HomeCredit CardsAmexWhich credit cards are best for overseas everyday spending?

Which credit cards are best for overseas everyday spending?

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There are increasingly more and more credit cards that don’t charge foreign transaction fees when you use them abroad, and that’s a trend that has been very good for those of us who like to travel. But when it comes to general everyday spending when you’re outside of the US, most of these cards don’t offer a great return. So which cards do?

I have a whole arsenal of cards I can use when traveling outside of the US, but most have one thing in common – they all earn me no more than 1.5 cents/dollar when I’m not spending in one of the popular bonus categories.

Here’s what some popular consumer credit cards (that don’t charge foreign transaction fees) offer for non-bonused spending:

  • card_name – 1 point/dollar (my value = 1.5 cents).
  • card_name – 1 point/dollar (my value = 1.5 cents).
  • card_name – 1 point/dollar (my value = 1.5 cents)
  • card_name – 1 point/dollar (my value = 1.5 cents).
  • card_name – 3 points/dollar (my value = 1.2 cents).
  • card_name – 3 points/dollar (my value = 1.2 cents).
  • World of Hyatt credit card – 1 point/dollar (my value = 1.4 cents).

Clearly, the list above isn’t exhaustive, but it should give you an idea of what some of the more popular cards offer.

The fact is that, when I’m traveling abroad, I don’t just eat out and book travel (the two primary bonus categories that a lot of cards offer). I buy groceries, I shop, I visit museums, I go to sporting events, I go to the theatre, and I do a whole host of other things which when charged to most credit cards, would earn me a low effective rebate.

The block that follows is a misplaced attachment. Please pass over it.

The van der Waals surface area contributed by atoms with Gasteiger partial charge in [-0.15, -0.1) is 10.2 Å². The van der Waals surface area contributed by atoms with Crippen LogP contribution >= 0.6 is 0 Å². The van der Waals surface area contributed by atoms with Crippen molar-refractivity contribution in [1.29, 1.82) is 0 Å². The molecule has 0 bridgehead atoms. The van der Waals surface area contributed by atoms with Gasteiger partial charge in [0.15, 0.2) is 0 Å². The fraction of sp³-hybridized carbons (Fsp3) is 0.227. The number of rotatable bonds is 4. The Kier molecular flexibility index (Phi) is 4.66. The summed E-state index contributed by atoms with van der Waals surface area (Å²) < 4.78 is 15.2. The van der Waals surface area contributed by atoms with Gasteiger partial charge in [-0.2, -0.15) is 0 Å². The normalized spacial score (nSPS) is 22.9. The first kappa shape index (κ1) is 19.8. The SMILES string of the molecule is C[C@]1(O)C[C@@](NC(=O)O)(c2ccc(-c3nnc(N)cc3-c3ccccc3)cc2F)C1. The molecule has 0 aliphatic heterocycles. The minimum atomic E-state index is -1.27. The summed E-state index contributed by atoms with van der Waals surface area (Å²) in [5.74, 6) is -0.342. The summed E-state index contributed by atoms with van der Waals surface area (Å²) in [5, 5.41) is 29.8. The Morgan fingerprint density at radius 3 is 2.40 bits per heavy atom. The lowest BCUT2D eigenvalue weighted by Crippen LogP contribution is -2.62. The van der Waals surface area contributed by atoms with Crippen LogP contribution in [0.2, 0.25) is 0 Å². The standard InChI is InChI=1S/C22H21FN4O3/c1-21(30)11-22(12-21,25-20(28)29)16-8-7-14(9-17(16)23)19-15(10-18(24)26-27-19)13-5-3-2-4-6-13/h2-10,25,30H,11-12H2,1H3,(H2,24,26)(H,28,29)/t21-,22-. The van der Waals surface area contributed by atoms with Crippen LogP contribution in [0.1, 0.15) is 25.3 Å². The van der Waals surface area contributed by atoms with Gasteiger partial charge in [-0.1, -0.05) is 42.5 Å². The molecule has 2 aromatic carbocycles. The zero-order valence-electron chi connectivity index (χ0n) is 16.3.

That’s not ideal, and as everyone should always be trying to maximize their earnings when they’re using their credit cards (whether at home or abroad), it’s important to make sure that you hold the cards that will do exactly that.

When you’re at home and in the US, that’s not difficult.

Cards like the Citi® Double Cash Card (review), card_name (review), and the card_name (review) will make sure that your earnings never fall below (by my valuation) 2.25% – 4.50% on spending in categories in which most other cards don’t offer a bonus. But these cards all charge foreign transaction fees, so what do you use when abroad?

My answer comes in the form of two cards – the card_name and the card_name.

card_name – a quick overview

The card_name charges a annual_fees annual fee and offers cardholders the following earning rates:

  • 3 points/dollar on dining.
  • 3 points/dollar at supermarkets/grocery stores.
  • 3 points/dollar at gas stations.
  • 3 points/dollar on airfares booked directly with airlines.
  • 3 points/dollar on spending made directly with hotels.
  • 1 point/dollar on all other eligible spending.

A few other cards will match most of what this card offers (although most will charge a higher annual fee), but for grocery spending and gas station spending outside of the US, the card_name cannot be beaten.

The card_name doesn’t charge foreign transaction fees and it doesn’t limit the enhanced earning rates that it offers to establishments in the US, and that’s how it overshadows cards like the card_name and the card_name.